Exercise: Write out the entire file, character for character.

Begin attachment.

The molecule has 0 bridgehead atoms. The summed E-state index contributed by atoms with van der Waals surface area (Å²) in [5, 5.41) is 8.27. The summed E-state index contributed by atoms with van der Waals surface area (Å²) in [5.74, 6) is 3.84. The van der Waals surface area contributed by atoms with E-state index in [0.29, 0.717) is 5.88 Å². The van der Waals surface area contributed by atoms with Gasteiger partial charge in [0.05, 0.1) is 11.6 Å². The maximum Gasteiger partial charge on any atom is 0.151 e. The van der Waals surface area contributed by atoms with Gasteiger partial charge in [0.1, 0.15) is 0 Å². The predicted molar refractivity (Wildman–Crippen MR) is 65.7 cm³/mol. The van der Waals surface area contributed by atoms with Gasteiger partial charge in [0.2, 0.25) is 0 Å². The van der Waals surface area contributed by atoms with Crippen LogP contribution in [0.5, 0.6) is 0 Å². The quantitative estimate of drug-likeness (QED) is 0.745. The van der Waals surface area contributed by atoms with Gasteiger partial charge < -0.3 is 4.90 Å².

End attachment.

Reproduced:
The molecule has 0 bridgehead atoms. The summed E-state index contributed by atoms with van der Waals surface area (Å²) in [5, 5.41) is 8.27. The summed E-state index contributed by atoms with van der Waals surface area (Å²) in [5.74, 6) is 3.84. The van der Waals surface area contributed by atoms with E-state index in [0.29, 0.717) is 5.88 Å². The van der Waals surface area contributed by atoms with Gasteiger partial charge in [0.05, 0.1) is 11.6 Å². The maximum Gasteiger partial charge on any atom is 0.151 e. The van der Waals surface area contributed by atoms with Gasteiger partial charge in [0.1, 0.15) is 0 Å². The predicted molar refractivity (Wildman–Crippen MR) is 65.7 cm³/mol. The van der Waals surface area contributed by atoms with Gasteiger partial charge in [0.2, 0.25) is 0 Å². The van der Waals surface area contributed by atoms with Crippen LogP contribution in [0.5, 0.6) is 0 Å². The quantitative estimate of drug-likeness (QED) is 0.745. The van der Waals surface area contributed by atoms with Gasteiger partial charge < -0.3 is 4.90 Å².